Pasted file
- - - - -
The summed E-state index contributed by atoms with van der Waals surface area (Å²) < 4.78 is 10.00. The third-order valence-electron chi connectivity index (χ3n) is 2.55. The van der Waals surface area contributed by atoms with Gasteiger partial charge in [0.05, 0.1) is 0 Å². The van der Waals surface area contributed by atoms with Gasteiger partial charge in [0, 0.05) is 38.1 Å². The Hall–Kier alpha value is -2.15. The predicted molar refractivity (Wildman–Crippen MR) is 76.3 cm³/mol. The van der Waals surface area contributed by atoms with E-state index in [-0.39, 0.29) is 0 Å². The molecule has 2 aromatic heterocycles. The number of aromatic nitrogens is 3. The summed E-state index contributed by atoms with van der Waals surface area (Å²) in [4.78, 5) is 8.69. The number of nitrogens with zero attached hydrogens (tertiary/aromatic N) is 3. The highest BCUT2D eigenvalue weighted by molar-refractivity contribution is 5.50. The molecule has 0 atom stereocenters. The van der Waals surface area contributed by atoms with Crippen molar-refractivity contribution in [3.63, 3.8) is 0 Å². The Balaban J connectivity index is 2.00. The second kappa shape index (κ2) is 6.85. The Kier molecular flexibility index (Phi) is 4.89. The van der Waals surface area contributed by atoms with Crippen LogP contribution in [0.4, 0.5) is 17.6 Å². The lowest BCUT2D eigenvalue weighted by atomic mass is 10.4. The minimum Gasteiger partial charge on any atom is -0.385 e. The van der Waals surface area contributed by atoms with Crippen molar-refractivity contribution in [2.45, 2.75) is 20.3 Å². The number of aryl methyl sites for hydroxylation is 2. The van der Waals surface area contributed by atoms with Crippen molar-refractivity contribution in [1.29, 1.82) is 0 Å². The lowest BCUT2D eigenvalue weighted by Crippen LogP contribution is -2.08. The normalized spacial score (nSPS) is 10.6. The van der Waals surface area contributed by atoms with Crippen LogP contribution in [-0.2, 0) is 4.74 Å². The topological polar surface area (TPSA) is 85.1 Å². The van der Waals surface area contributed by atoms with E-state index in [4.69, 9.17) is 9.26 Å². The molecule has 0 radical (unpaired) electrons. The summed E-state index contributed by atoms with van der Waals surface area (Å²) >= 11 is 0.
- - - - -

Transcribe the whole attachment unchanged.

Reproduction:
The summed E-state index contributed by atoms with van der Waals surface area (Å²) < 4.78 is 10.00. The third-order valence-electron chi connectivity index (χ3n) is 2.55. The van der Waals surface area contributed by atoms with Gasteiger partial charge in [0.05, 0.1) is 0 Å². The van der Waals surface area contributed by atoms with Gasteiger partial charge in [0, 0.05) is 38.1 Å². The Hall–Kier alpha value is -2.15. The predicted molar refractivity (Wildman–Crippen MR) is 76.3 cm³/mol. The van der Waals surface area contributed by atoms with E-state index in [-0.39, 0.29) is 0 Å². The molecule has 2 aromatic heterocycles. The number of aromatic nitrogens is 3. The summed E-state index contributed by atoms with van der Waals surface area (Å²) in [4.78, 5) is 8.69. The number of nitrogens with zero attached hydrogens (tertiary/aromatic N) is 3. The highest BCUT2D eigenvalue weighted by molar-refractivity contribution is 5.50. The molecule has 0 atom stereocenters. The van der Waals surface area contributed by atoms with Crippen molar-refractivity contribution in [3.63, 3.8) is 0 Å². The Balaban J connectivity index is 2.00. The second kappa shape index (κ2) is 6.85. The Kier molecular flexibility index (Phi) is 4.89. The van der Waals surface area contributed by atoms with Crippen LogP contribution in [0.4, 0.5) is 17.6 Å². The lowest BCUT2D eigenvalue weighted by atomic mass is 10.4. The minimum Gasteiger partial charge on any atom is -0.385 e. The van der Waals surface area contributed by atoms with Crippen molar-refractivity contribution in [2.45, 2.75) is 20.3 Å². The number of aryl methyl sites for hydroxylation is 2. The van der Waals surface area contributed by atoms with Crippen molar-refractivity contribution in [1.29, 1.82) is 0 Å². The lowest BCUT2D eigenvalue weighted by Crippen LogP contribution is -2.08. The normalized spacial score (nSPS) is 10.6. The van der Waals surface area contributed by atoms with Crippen LogP contribution in [-0.2, 0) is 4.74 Å². The topological polar surface area (TPSA) is 85.1 Å². The van der Waals surface area contributed by atoms with E-state index in [4.69, 9.17) is 9.26 Å². The molecule has 0 radical (unpaired) electrons. The summed E-state index contributed by atoms with van der Waals surface area (Å²) >= 11 is 0.